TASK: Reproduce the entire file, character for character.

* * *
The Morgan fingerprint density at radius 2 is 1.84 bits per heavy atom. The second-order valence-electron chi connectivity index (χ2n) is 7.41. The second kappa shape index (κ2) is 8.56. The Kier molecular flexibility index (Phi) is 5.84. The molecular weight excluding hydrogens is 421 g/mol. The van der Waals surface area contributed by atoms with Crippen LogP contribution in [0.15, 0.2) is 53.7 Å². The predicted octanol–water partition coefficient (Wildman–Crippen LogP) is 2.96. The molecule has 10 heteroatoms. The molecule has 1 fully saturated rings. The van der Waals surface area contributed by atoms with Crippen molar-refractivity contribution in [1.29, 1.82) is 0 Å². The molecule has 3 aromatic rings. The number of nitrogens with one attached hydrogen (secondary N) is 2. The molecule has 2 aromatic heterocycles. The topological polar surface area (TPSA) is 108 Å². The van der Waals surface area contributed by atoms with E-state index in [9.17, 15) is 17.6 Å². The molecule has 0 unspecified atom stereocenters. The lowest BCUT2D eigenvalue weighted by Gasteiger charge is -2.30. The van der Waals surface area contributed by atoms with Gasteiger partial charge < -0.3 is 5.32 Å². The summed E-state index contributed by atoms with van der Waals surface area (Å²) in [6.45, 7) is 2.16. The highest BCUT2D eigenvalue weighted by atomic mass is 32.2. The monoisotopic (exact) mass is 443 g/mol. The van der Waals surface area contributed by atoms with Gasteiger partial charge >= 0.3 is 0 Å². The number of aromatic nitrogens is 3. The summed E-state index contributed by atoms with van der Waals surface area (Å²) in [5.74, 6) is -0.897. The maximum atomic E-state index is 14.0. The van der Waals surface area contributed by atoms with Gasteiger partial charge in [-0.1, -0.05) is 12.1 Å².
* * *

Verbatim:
The Morgan fingerprint density at radius 2 is 1.84 bits per heavy atom. The second-order valence-electron chi connectivity index (χ2n) is 7.41. The second kappa shape index (κ2) is 8.56. The Kier molecular flexibility index (Phi) is 5.84. The molecular weight excluding hydrogens is 421 g/mol. The van der Waals surface area contributed by atoms with Crippen LogP contribution in [0.15, 0.2) is 53.7 Å². The predicted octanol–water partition coefficient (Wildman–Crippen LogP) is 2.96. The molecule has 10 heteroatoms. The molecule has 1 fully saturated rings. The van der Waals surface area contributed by atoms with Crippen molar-refractivity contribution in [1.29, 1.82) is 0 Å². The molecule has 3 aromatic rings. The number of nitrogens with one attached hydrogen (secondary N) is 2. The molecule has 2 aromatic heterocycles. The topological polar surface area (TPSA) is 108 Å². The van der Waals surface area contributed by atoms with E-state index in [9.17, 15) is 17.6 Å². The molecule has 0 unspecified atom stereocenters. The lowest BCUT2D eigenvalue weighted by Gasteiger charge is -2.30. The van der Waals surface area contributed by atoms with Gasteiger partial charge < -0.3 is 5.32 Å². The summed E-state index contributed by atoms with van der Waals surface area (Å²) in [6.45, 7) is 2.16. The highest BCUT2D eigenvalue weighted by atomic mass is 32.2. The monoisotopic (exact) mass is 443 g/mol. The van der Waals surface area contributed by atoms with Gasteiger partial charge >= 0.3 is 0 Å². The number of aromatic nitrogens is 3. The summed E-state index contributed by atoms with van der Waals surface area (Å²) in [5.74, 6) is -0.897. The maximum atomic E-state index is 14.0. The van der Waals surface area contributed by atoms with Gasteiger partial charge in [-0.1, -0.05) is 12.1 Å².